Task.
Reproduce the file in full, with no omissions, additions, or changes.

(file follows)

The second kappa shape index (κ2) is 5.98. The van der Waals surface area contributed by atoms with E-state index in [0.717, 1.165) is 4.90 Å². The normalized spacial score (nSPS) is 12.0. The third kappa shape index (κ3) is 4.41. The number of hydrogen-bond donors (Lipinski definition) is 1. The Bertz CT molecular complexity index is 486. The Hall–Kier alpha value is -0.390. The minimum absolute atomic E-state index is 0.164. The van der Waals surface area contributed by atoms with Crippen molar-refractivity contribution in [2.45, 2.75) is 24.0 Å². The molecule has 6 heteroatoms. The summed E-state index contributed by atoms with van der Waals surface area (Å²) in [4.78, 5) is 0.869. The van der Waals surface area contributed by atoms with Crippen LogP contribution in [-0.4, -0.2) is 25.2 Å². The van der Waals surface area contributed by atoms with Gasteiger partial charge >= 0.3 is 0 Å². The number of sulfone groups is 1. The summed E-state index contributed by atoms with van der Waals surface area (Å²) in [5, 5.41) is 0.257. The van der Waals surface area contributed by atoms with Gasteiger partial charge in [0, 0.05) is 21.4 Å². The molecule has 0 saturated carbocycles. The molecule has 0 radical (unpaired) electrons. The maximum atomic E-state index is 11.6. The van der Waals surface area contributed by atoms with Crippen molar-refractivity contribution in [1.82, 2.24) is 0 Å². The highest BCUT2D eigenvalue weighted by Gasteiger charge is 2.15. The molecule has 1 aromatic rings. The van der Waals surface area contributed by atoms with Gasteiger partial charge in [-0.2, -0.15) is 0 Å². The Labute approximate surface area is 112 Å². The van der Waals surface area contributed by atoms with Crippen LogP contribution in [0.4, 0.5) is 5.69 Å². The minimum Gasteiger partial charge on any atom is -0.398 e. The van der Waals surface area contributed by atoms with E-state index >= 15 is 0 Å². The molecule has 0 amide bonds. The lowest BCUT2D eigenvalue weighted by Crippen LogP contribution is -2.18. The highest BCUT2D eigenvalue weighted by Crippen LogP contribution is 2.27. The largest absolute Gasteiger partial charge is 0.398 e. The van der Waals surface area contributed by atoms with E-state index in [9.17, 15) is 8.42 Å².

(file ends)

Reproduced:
The second kappa shape index (κ2) is 5.98. The van der Waals surface area contributed by atoms with E-state index in [0.717, 1.165) is 4.90 Å². The normalized spacial score (nSPS) is 12.0. The third kappa shape index (κ3) is 4.41. The number of hydrogen-bond donors (Lipinski definition) is 1. The Bertz CT molecular complexity index is 486. The Hall–Kier alpha value is -0.390. The minimum absolute atomic E-state index is 0.164. The van der Waals surface area contributed by atoms with Crippen molar-refractivity contribution in [2.45, 2.75) is 24.0 Å². The molecule has 6 heteroatoms. The summed E-state index contributed by atoms with van der Waals surface area (Å²) in [4.78, 5) is 0.869. The van der Waals surface area contributed by atoms with Crippen LogP contribution in [-0.4, -0.2) is 25.2 Å². The van der Waals surface area contributed by atoms with Gasteiger partial charge >= 0.3 is 0 Å². The number of sulfone groups is 1. The summed E-state index contributed by atoms with van der Waals surface area (Å²) in [5, 5.41) is 0.257. The van der Waals surface area contributed by atoms with Gasteiger partial charge in [0, 0.05) is 21.4 Å². The molecule has 0 saturated carbocycles. The molecule has 0 radical (unpaired) electrons. The maximum atomic E-state index is 11.6. The van der Waals surface area contributed by atoms with Crippen molar-refractivity contribution in [1.82, 2.24) is 0 Å². The highest BCUT2D eigenvalue weighted by Gasteiger charge is 2.15. The molecule has 1 aromatic rings. The van der Waals surface area contributed by atoms with Gasteiger partial charge in [-0.2, -0.15) is 0 Å². The Labute approximate surface area is 112 Å². The van der Waals surface area contributed by atoms with Crippen LogP contribution in [0.4, 0.5) is 5.69 Å². The minimum Gasteiger partial charge on any atom is -0.398 e. The van der Waals surface area contributed by atoms with E-state index >= 15 is 0 Å². The molecule has 0 amide bonds. The lowest BCUT2D eigenvalue weighted by Crippen LogP contribution is -2.18. The highest BCUT2D eigenvalue weighted by Crippen LogP contribution is 2.27. The largest absolute Gasteiger partial charge is 0.398 e. The van der Waals surface area contributed by atoms with E-state index in [9.17, 15) is 8.42 Å².